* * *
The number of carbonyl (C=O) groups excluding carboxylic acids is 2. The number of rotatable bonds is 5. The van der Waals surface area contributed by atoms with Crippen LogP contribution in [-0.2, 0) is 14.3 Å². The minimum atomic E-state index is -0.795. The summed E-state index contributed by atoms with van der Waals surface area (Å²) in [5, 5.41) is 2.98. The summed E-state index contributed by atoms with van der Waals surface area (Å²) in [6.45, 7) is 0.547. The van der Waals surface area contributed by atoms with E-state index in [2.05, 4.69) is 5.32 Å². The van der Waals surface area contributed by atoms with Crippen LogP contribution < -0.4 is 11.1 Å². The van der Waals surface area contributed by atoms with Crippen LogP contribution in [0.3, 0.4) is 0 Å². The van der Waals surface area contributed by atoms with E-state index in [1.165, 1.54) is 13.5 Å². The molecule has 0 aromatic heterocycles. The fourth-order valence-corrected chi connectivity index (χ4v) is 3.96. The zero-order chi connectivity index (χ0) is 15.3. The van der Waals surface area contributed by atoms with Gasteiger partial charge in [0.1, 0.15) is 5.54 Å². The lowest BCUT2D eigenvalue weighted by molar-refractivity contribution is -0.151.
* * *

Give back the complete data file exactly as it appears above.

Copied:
The number of carbonyl (C=O) groups excluding carboxylic acids is 2. The number of rotatable bonds is 5. The van der Waals surface area contributed by atoms with Crippen LogP contribution in [-0.2, 0) is 14.3 Å². The minimum atomic E-state index is -0.795. The summed E-state index contributed by atoms with van der Waals surface area (Å²) in [5, 5.41) is 2.98. The summed E-state index contributed by atoms with van der Waals surface area (Å²) in [6.45, 7) is 0.547. The van der Waals surface area contributed by atoms with E-state index in [2.05, 4.69) is 5.32 Å². The van der Waals surface area contributed by atoms with Crippen LogP contribution < -0.4 is 11.1 Å². The van der Waals surface area contributed by atoms with Crippen LogP contribution in [0.3, 0.4) is 0 Å². The van der Waals surface area contributed by atoms with E-state index in [1.165, 1.54) is 13.5 Å². The molecule has 0 aromatic heterocycles. The fourth-order valence-corrected chi connectivity index (χ4v) is 3.96. The zero-order chi connectivity index (χ0) is 15.3. The van der Waals surface area contributed by atoms with Gasteiger partial charge in [0.1, 0.15) is 5.54 Å². The lowest BCUT2D eigenvalue weighted by molar-refractivity contribution is -0.151.